She began her career with Public Health RD bench testing and virology, moving through Drug Discovery and new product assessment and applications development, and technical support and education across a variety of Biological Sciences and Chemistry areas. Betty currently supports irradiation sterilization technologies, validations and problem solving, a role she has held for nearly 20 years.
What first drew you to medtech? When did you first know you wanted to be in the industry?
Howard: To me the definition of medtech wasn’t anything to considered or firmly defined. All my positions and focuses have been related to Biology, and support of safety and health care needs. With each position or each class taken you learn more skills, and the beauty of Medtech is you can apply all of the things learned and experiences every day to solve problems or support products that touch millions of people.
What projects, past or present, have made you love what you do?
Howard: I love what I do because each day I believe I help someone move their project or product one step closer to helping others. All who touch a product or technology can feel, even if on a small part, they are part of those products. I also see a lot of products and technologies very early at times, and still am amazed at what science can achieve.
What are some of the barriers women face in today’s medtech industry, if any? Women have made advances much more rapidly in recent years, but sadly still need to catch up and need to take more steps still to advance or be seen as valuable. We can all give examples where we felt gender played a role in a decision, but I prefer to look forward at the amazing things that are to come.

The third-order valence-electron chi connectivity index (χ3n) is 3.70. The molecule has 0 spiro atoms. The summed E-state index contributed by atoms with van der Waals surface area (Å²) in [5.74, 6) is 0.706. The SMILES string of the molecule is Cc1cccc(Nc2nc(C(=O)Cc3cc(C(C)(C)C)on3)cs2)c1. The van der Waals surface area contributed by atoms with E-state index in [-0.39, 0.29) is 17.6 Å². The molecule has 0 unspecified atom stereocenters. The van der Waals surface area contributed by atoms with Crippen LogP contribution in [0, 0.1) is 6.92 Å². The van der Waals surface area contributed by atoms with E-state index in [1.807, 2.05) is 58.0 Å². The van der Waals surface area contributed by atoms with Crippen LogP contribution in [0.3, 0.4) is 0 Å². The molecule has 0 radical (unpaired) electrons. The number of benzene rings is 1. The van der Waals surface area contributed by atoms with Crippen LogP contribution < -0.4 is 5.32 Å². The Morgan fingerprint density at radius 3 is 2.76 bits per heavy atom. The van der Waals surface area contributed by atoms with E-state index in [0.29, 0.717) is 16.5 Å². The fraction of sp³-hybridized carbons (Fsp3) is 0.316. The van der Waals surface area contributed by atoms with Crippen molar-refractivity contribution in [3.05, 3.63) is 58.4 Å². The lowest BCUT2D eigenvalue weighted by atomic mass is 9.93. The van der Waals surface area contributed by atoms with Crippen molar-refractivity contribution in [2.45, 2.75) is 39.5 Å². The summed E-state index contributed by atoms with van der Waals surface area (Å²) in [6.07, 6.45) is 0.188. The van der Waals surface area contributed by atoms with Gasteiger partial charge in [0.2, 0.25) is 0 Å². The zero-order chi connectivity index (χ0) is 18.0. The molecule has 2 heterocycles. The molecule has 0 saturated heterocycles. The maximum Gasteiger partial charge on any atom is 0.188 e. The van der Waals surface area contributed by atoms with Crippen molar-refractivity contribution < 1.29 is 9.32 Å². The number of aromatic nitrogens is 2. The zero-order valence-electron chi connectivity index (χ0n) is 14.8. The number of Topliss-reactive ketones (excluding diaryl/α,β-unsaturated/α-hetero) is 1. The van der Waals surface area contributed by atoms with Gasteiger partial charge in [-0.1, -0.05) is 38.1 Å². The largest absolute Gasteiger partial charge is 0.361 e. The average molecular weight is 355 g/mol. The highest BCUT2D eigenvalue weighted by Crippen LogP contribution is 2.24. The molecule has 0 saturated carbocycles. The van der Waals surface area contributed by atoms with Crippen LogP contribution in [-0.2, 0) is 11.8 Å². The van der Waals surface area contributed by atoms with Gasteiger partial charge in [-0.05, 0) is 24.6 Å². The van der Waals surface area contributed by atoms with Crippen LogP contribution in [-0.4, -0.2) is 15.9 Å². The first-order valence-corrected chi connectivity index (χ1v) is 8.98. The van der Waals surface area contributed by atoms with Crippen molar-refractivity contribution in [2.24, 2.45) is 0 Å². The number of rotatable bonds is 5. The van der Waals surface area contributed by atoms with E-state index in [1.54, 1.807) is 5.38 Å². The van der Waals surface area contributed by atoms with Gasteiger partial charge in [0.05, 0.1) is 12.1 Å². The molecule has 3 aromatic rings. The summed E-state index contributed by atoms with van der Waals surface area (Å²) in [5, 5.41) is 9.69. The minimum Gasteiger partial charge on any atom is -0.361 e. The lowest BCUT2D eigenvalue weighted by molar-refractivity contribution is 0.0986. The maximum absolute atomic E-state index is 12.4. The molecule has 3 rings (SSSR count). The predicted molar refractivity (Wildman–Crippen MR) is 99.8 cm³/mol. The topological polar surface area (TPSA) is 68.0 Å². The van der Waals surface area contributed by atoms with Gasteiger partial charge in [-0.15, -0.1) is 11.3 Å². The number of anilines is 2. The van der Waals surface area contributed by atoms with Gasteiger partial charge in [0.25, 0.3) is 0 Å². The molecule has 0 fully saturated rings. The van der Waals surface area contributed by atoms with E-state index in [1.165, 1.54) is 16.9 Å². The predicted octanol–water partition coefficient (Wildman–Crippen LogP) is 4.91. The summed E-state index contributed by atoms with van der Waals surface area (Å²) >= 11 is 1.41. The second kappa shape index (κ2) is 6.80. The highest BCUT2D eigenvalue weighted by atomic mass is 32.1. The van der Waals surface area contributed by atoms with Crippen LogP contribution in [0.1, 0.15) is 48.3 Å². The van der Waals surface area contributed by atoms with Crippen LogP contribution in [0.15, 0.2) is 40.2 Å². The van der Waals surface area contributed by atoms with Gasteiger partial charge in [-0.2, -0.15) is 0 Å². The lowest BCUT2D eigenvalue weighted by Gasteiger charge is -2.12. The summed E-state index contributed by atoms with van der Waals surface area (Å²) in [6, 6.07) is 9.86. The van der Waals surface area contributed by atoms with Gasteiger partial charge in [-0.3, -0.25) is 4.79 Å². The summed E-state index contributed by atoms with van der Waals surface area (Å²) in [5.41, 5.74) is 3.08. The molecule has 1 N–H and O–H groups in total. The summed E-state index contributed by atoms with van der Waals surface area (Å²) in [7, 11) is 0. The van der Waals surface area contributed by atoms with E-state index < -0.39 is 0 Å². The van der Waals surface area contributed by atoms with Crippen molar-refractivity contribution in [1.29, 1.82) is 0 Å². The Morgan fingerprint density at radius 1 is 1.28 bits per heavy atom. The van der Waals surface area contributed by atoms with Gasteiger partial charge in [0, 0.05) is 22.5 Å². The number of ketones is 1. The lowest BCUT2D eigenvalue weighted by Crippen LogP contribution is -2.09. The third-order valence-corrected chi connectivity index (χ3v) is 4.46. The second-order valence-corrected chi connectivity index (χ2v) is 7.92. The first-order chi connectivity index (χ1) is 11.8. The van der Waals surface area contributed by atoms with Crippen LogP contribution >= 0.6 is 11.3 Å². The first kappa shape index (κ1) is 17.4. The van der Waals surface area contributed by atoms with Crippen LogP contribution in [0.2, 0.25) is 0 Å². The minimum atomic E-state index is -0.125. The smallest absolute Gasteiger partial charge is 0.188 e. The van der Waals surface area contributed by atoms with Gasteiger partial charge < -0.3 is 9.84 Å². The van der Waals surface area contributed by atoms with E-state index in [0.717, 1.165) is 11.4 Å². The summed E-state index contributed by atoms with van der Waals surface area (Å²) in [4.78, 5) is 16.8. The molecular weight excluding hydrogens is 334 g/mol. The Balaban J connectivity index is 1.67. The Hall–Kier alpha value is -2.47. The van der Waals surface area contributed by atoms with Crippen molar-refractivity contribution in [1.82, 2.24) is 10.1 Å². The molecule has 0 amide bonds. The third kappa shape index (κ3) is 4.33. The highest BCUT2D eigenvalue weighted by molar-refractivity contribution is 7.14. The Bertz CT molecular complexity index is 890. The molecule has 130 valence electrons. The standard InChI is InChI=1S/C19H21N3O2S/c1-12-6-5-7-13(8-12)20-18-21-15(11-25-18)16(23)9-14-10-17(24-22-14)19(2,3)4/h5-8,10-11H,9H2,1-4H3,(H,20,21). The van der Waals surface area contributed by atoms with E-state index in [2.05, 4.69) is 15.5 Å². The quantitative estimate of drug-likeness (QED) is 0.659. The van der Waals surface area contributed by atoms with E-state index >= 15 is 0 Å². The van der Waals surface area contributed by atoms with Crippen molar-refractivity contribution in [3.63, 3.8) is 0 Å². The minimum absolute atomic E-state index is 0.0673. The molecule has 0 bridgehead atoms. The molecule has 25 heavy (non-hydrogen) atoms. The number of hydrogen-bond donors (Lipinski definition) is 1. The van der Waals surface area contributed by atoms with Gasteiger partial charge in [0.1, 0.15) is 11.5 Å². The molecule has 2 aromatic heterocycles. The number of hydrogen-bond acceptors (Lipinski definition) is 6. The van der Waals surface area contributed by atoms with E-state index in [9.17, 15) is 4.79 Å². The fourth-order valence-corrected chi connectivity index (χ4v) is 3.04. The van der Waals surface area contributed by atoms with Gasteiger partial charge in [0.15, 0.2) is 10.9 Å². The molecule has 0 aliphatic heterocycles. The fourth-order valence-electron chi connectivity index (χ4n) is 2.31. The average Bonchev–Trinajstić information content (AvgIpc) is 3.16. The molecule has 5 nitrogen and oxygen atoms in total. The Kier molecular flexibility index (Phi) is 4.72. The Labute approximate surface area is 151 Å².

Talk about your leadership skills. What is the most important lesson you have learned that has guided you in your career?
Howard: The most important lesson I’ve learned is you must challenge people to use the skills they are developing, using all the experiences you’ve had the privilege to gain. Also, remember that not everyone learns the same way.
Describe your biggest leadership challenge. How did you conquer it or resolve it, or what was the outcome?
Howard: The hardest part is convincing others of the financial value to an organization of having a strong scientist development program, not just a seminar and a quiz, but development of analytic / problem solving skills. Also, that these disciplines can apply across many other disciplines in an organization.
In your opinion, what more can be done to promote greater participation of young women in the medtech industry today?
Howard: This is probably the easiest question here. Expose young girls to science. Don’t focus on the cost or number of years of education, or assume girls will not like something. Make it fun. Children of all ages have a wonder of the world around them; they question everything around them. Scientists never stop asking questions. Learning how things work can be just as exciting to girls as boys. When you are interested in something, the tools you need to learn more about it are not a penalty, they are gifts. In general, we should all focus on a family as a team, not just one member of a family doing defined functions.
Why is it important for companies to be more inclusive and have more women in charge?
Howard: Everyone brings experience to the table. Diversity of opinions and seeing other viewpoints of a problem are critical to building a strong successful company. Seeing others like you that are successful lets women know that can achieve anything they want. This will provide companies with more options for any function needed in an organization.